Could this man, Barnaby Allen, have written something so wonderful and terrible at the same time? Yes he could, and he did:
CHAPTER I: SANDAL WOOD ISLAND, THE FEEJEES. 1813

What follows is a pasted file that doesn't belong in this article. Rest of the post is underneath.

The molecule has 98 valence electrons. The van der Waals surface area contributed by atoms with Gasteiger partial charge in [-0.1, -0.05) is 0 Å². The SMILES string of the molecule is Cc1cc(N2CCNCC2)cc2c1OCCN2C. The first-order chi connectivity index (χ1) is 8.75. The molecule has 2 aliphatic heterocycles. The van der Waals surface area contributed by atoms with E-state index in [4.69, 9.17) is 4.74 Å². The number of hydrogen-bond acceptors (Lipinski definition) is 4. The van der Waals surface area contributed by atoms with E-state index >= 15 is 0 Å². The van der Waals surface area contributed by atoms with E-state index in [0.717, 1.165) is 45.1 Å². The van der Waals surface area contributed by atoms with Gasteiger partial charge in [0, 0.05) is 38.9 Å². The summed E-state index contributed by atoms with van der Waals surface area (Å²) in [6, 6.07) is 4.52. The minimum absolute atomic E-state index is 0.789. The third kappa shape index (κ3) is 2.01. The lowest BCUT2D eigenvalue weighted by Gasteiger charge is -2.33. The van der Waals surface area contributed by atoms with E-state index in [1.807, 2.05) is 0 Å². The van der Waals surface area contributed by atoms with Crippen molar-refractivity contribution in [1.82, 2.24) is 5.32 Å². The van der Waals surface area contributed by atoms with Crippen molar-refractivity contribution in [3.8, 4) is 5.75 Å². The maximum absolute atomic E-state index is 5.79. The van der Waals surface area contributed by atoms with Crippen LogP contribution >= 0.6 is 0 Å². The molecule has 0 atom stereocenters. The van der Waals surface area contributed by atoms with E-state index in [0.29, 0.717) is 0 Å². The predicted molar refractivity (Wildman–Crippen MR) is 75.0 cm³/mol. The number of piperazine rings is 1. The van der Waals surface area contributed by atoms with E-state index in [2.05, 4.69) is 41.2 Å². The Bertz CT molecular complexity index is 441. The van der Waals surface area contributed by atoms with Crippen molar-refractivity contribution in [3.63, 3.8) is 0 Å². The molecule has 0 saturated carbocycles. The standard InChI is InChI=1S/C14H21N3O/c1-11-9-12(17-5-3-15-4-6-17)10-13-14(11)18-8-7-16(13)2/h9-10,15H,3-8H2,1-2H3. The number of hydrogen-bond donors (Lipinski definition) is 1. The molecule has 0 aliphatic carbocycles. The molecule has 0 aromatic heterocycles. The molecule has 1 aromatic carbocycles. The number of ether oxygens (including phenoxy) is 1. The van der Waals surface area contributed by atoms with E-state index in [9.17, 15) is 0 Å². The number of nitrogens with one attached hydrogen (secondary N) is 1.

History consoles us, prisoners of the mundane, with stories of great men and the trajectory of their lives, from being simply ordinary, to reaching blazing notoriety. A few remarkable people are destined to glide, to dip, but then soar again into the sphere of worldly memory. Perhaps cast eternal, they exemplify endeavour, daring, and brilliance. Some become gods. If their career has adored evil, we recall the horrors, obsessively disavowing the perpetrators, but seldom admitting that they fascinate us. Denunciation disguises the fetish. Time may idolise even these odious lives. Others however, achieve a kind of greatness but lack the celebrity; history has looked the other way, impatient with their inconsequence, their lack of constancy to the line legend craves. Their deeds pass, forgotten in a generation; the name slips. Minor players: no gods here. Theirs has been an uneven life; no envied ascent, despite their ambition. Bravery, or rather reckless courage, some say, brands their lives. They clutch at the edge of fame’s plateau, only to slip off into some oblivion- yet they do leave a mark. It is good to tell of such and to picture one who imagined and risked all; who freed himself to overcome remote omnipotence, and paid the price with ignominy.